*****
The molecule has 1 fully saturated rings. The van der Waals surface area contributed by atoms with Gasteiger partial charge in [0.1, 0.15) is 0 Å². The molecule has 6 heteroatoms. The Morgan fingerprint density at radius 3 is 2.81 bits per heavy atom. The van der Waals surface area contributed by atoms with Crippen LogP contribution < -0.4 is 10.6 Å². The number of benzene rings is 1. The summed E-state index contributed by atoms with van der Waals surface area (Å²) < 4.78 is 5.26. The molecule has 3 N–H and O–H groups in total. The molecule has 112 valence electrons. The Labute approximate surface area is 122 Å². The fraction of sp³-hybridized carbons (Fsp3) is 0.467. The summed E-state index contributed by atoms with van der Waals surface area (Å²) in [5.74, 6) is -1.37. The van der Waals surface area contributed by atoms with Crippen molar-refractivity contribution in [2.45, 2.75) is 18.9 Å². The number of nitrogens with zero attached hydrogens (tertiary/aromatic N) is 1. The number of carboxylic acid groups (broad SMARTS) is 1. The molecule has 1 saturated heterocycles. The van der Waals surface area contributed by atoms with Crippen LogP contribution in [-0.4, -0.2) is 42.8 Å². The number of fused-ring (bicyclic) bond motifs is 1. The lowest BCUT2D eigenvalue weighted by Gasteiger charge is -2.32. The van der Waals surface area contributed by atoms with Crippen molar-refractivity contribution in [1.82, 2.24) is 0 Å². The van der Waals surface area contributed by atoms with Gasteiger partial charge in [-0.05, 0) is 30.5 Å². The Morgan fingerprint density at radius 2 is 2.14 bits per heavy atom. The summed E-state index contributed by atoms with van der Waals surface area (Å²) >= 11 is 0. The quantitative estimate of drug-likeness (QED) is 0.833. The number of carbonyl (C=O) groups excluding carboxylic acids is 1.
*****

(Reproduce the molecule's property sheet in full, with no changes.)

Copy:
The molecule has 1 fully saturated rings. The van der Waals surface area contributed by atoms with Gasteiger partial charge in [0.1, 0.15) is 0 Å². The molecule has 6 heteroatoms. The Morgan fingerprint density at radius 3 is 2.81 bits per heavy atom. The van der Waals surface area contributed by atoms with Crippen LogP contribution < -0.4 is 10.6 Å². The number of benzene rings is 1. The summed E-state index contributed by atoms with van der Waals surface area (Å²) < 4.78 is 5.26. The molecule has 3 N–H and O–H groups in total. The molecule has 112 valence electrons. The Labute approximate surface area is 122 Å². The fraction of sp³-hybridized carbons (Fsp3) is 0.467. The summed E-state index contributed by atoms with van der Waals surface area (Å²) in [5.74, 6) is -1.37. The van der Waals surface area contributed by atoms with Crippen molar-refractivity contribution in [2.45, 2.75) is 18.9 Å². The number of nitrogens with zero attached hydrogens (tertiary/aromatic N) is 1. The number of carboxylic acid groups (broad SMARTS) is 1. The molecule has 1 saturated heterocycles. The van der Waals surface area contributed by atoms with Crippen LogP contribution in [-0.4, -0.2) is 42.8 Å². The number of fused-ring (bicyclic) bond motifs is 1. The lowest BCUT2D eigenvalue weighted by Gasteiger charge is -2.32. The van der Waals surface area contributed by atoms with Crippen molar-refractivity contribution in [1.82, 2.24) is 0 Å². The van der Waals surface area contributed by atoms with Gasteiger partial charge in [-0.05, 0) is 30.5 Å². The Morgan fingerprint density at radius 2 is 2.14 bits per heavy atom. The summed E-state index contributed by atoms with van der Waals surface area (Å²) >= 11 is 0. The quantitative estimate of drug-likeness (QED) is 0.833. The number of carbonyl (C=O) groups excluding carboxylic acids is 1.